Taking the Fun Out Of the Treehouse


Terreform, TeREForm, Michael Sorkin, Mitchell Joachim, Postopolis, Future-forward green design, green architecture, living tree house, growing treehouse, living architecture, fab tree hab, Omni Bub, shoe car, sheep car, sustainable designThis short video sums up a fascinating project:

Inhabitat » VIDEO: Grow A Treehouse with TeReForm

This idea expands on the notion of architecture that you can grow.

Everything about it is very cool. But what strikes me is that in an effort to make the concept seem real, and a rational architectural step, they just never talk about it being cool. They’ve taken the idea of a treehouse and sterilized it of the notion of play and fun.

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The City of Detritus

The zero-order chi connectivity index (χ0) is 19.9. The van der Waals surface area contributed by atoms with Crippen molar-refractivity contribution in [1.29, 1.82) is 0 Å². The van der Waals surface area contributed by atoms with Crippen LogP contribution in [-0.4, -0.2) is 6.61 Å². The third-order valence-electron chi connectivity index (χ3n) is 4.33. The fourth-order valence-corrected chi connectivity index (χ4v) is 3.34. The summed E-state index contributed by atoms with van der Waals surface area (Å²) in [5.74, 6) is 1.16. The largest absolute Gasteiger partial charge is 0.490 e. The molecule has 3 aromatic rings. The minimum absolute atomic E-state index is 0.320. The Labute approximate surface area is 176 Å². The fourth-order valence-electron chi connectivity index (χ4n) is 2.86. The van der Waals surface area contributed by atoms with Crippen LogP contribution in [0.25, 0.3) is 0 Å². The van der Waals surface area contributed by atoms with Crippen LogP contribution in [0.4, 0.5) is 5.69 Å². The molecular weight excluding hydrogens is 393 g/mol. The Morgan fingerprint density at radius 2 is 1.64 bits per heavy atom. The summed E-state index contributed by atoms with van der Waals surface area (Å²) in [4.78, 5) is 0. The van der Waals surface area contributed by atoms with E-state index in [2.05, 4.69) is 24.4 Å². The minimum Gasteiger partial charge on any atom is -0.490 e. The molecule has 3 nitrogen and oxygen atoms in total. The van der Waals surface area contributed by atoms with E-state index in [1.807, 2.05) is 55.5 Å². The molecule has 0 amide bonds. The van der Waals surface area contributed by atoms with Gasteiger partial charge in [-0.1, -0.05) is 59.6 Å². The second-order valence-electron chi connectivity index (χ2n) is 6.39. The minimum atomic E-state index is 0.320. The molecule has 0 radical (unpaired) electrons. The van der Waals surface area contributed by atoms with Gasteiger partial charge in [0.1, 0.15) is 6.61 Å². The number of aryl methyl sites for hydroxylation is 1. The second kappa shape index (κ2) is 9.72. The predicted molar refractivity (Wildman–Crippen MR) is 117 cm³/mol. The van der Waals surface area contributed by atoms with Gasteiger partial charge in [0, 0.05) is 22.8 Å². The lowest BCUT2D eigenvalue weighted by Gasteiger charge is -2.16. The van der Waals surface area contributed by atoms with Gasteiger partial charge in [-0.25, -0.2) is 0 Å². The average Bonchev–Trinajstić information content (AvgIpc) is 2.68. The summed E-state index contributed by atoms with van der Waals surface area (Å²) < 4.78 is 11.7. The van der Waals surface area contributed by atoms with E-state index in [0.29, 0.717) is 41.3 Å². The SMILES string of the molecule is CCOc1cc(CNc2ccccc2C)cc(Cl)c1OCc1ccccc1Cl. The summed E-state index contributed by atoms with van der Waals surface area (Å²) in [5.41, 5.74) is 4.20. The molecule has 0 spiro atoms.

DetritusPlayers of Second Life know about the prim garbage problem. Within a few limits, players can fill up any land they own with objects created with 3D primitives, or prims. Over the years, this has resulted in a boom town jumble of buildings and objects. And a lot of junk.
Tour through the world and it’s not long before you discover empty, windblown projects that appear abandoned to the timeless freeze of computer memory—static snapshots of the last time anyone cared to add, arrange or remove in-world geometry. Sure, in the virtual world this doesn’t attract pests and vermin looking to nest in the mess. And it doesn’t smell. But litter of objects creates a sort of visual clutter of real world garbage that under any other circumstances ought to be cleaned up.
Recently I spoke to a couple of active SL residents about the increase in in-world garbage. They admitted that the problem was continuing to grow as people just lost interest in their property and didn’t bother to tidy things up. And, SL being a pretty libertarian place, you can pretty much store old cars in piles and burn tires in your yard indefinitely, if you want to.

So what to do?